1) write -- I really am supposed to be a published author by now, and I'm not
2) train my dogs
3) work out

I could fill a day with those things so easily. It would be so much nicer than cramming them in at the end of the day, when I'm tired and don't feel like doing anything except reading. And most of those things have minimal cost associated with them. I already have computers. Dog training takes treats, those are cheap. New running shoes occasionally, gas to get to trailheads, what else do I need?

Not that that's the only reason I want to switch jobs. It's not even the main one. The main reason is that I want to do something different. When I switched from training guide dogs to teaching cane skills, I gained a bigger, better understanding of my field. For the first time I understood that blind rehabilitation was more than just guide dogs. I got to understand the foundational skills people have to acquire in order to be able to use guide dogs safely. If I switch to kids I feel like that will give me a better understanding of how people form concepts that are essentially visual in nature (cardinal directions, the layout of a city block, etc) when they've never had vision. Plus, I love working with kids. Don't get me wrong, I love working with veterans too. But I sometimes (usually) feel like I have too much energy for the V.A. The pace there is leisurely. Most of my clients have the same eye condition and don't have much real need for mobility training. With kids there is a much greater variety. There is also a lot more challenge associated with working in a school environment, simply because I don't know the first thing about how it is structured or anything like that. It would be a whole new world to master. I do love the V.A. And I have no complaints about it, or about the way it's run. Everyone there does a great job. I like management, I like my coworkers (95% of them, anyway), and I love my clients. But I just can't see myself spending another 20 years there just so I can have a great retirement.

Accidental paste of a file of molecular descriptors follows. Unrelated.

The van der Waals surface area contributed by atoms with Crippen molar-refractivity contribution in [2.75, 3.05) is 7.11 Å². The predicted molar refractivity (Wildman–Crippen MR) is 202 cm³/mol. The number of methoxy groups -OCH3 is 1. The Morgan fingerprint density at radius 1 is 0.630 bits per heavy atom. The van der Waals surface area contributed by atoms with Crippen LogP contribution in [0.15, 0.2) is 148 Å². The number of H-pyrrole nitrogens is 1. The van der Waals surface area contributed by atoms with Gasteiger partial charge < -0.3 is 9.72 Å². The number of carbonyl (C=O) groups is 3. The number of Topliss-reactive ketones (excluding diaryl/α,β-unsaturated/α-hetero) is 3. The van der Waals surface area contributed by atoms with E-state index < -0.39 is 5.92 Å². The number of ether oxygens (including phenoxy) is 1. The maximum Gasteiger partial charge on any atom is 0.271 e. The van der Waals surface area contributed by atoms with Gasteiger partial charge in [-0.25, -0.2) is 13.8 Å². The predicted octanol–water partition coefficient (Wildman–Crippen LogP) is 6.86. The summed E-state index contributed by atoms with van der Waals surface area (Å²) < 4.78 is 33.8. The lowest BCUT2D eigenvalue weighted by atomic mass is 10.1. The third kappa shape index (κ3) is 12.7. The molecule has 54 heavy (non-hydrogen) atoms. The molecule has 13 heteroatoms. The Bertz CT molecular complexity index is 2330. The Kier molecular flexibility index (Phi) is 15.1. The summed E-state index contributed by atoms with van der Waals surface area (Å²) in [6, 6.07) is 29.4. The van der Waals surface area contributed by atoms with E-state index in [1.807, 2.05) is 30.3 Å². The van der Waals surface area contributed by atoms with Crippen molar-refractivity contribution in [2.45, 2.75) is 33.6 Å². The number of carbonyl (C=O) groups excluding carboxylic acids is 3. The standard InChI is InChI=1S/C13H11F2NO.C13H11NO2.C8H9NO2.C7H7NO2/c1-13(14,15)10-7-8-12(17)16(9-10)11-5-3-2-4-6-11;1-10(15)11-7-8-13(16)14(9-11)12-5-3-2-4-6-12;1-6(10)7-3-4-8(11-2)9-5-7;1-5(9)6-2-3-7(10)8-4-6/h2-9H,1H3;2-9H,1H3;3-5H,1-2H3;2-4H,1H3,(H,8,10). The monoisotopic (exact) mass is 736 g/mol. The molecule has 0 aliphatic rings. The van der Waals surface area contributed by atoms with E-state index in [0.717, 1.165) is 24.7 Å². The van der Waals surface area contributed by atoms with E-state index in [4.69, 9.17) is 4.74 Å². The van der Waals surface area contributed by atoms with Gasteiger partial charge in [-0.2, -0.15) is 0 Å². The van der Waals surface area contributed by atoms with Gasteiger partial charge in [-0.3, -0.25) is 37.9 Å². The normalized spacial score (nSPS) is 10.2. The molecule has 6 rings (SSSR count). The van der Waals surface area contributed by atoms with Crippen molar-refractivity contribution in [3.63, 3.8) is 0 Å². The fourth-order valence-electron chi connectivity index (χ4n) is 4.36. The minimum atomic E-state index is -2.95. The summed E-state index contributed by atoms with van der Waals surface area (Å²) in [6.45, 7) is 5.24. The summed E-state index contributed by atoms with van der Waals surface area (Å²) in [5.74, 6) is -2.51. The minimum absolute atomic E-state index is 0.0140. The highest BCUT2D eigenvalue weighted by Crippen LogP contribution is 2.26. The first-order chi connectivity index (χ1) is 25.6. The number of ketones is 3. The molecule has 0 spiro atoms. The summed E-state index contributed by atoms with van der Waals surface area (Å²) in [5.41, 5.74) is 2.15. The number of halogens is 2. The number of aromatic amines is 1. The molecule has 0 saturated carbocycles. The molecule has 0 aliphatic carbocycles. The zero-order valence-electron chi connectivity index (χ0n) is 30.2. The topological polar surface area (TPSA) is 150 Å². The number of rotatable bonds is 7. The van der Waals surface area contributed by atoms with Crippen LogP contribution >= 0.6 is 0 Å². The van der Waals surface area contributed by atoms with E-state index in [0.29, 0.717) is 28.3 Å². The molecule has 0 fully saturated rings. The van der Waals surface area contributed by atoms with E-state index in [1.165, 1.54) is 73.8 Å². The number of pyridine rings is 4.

I look at it this way: when the economy tanked, a bunch of people lost big chunks of their savings. Some people lost $50k, maybe even more. You can work at a job that isn't challenging for your whole career and then what? You retire and look back and think about how you could have been challenging yourself with new things this whole time and weren't? THAT'S what I find hard to live with. I swear when I retire I will be happy with a tiny studio apartment in a blue-collar part of some city. I don't need a giant house, a cleaning service, and trips around the world. In my whole life I've never cared much about material things, so I don't think that would change when I retire.

This post got away from the subject. So, the race. I'm paranoid. If I get this job, I want to cut all unnecessary expenses until I see exactly what the difference in paychecks is. Travel to Flagstaff is definitely an unnecessary expense. And by the time I pay $50 for the dog sitter, probably close to $100 for gas round trip, at least $50 for a motel, that's $200 right there. Wouldn't it be better to save that for, say, the phone bill? I think maybe so.

Of course, the big question is whether I will get this job or not. I interviewed on Wednesday. The interview went great. It was a panel interview, seven people, 20 questions. I believe I answered all of them well. The people liked me. I liked them. I'm quite sure my enthusiasm for the job was evident. BUT I don't have any experience teaching kids in a school environment. So if anyone else interviewed who did have that kind of experience, they might very well get the job over me. On the other hand, I'm pretty well-qualified AND I know I nailed the interview. Also, this position was open last month, and then closed, and then reopened. So that leads me to believe they had trouble filling it the first time and didn't have a suitable candidate in mind. Also, since the school year has already started, I think (hope) that most O&M'ers who work with kids probably already have jobs. I put my chances at getting this job maybe a little above 50/50. I just wish they would let me know one way or the other. If I get it, great; if not, I will just look at it as, oh well, now I get to earn the bigger salary for a while longer. It's not like I hate my current job, not at all. I like it. I just want a bigger challenge.

I guess I will go ahead and make the travel arrangements on the assumption that I won't get the job, and then if I end up getting it I will just cancel them. Surely I will hear next week, right?